Over the course of Stargate‘s history on television screens, several characters (many of them fan favorites) have made their final exits through one form of death or another. We don’t mean a Daniel Jackson-style death where it doesn’t stick and by the end of the episode (or season) he’s alive and well. We mean the ones that were permanent. Be it the end of that character’s story arc or merely trying to serve a dramatic function, those deaths stayed with us. Skaara in SG-1‘s “Full Circle”. Janet Frasier in the same series’ “Heroes” two-parter. And although he eventually returned through the miracle of sci-fi storytelling, it doesn’t make Carson Beckett‘s final scenes in “Sunday” any less gut-wrenching or emotional. And that last event would make Atlantis‘ next character loss even more profound.
When last GateWorld talked with actress Torri Higginson, who portrayed Atlantis’ civilian expedition leader Dr. Elizabeth Weir, it was while she was just finishing up the first handful of episodes in Season Four — a season that would reduce her character to a recurring status before essentially killing her off. And while her exit from the series (both on-screen and off) may not have gone as smoothly as anyone would have liked, time heals all wounds and Higginson’s (who went on to more mainstream fare like NCIS) are no exception.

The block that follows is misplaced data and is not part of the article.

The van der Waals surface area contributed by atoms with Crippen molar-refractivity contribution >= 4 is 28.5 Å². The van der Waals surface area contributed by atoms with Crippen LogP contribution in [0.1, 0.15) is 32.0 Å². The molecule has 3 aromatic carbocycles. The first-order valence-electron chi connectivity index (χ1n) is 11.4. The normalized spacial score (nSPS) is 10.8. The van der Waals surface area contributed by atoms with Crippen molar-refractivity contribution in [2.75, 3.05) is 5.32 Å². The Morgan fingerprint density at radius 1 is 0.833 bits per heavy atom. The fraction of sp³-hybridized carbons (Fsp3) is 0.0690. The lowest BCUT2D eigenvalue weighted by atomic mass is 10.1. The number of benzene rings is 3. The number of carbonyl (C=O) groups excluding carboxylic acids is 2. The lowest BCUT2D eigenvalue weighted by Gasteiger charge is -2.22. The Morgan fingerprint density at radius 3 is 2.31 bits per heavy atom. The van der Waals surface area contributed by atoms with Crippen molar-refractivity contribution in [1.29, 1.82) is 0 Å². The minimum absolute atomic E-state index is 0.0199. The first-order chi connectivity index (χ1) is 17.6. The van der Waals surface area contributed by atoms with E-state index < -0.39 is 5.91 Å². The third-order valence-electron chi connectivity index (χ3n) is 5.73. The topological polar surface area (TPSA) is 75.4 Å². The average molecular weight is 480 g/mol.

After a long absence from our pages, we finally caught up with Torri last fall at the Chicago Offical Stargate Convention hosted by Creation Entertainment. In our interview, Torri Higginson chats with us about the current state of the franchise, her personal feelings on Weir’s unceremonious exit, the impact of the character and the franchise itself, what she’s up to currently, and more!
GateWorld: It’s actually been five long years now since the last time the site talked to you. How are you? How have you been?
Torri Higginson: I’ve been very well. Yeah! I haven’t died as often in the last five years.
GW: [Laughter] That’s probably a better thing. Now being outside the genre – that helps a little bit.
TH: I think so.
GW: Do you still have Sedgewick?
TH: I do.
GW: How’s she doing?
TH: She’s amazing. Yup.
Actually, it’s so funny. I was on … I asked some questions at the Q&A [at the Chicago convention] back to the audience and one of them was going to be about my dog. And I couldn’t remember how many episodes she did. So I went online to double check that. And I didn’t know she has a … I guess somewhere on the net, she has like a wiki page and she’s actually got her own little page. But she is called a he. I thought, “How do I correct your grammar?” It’s all wrong.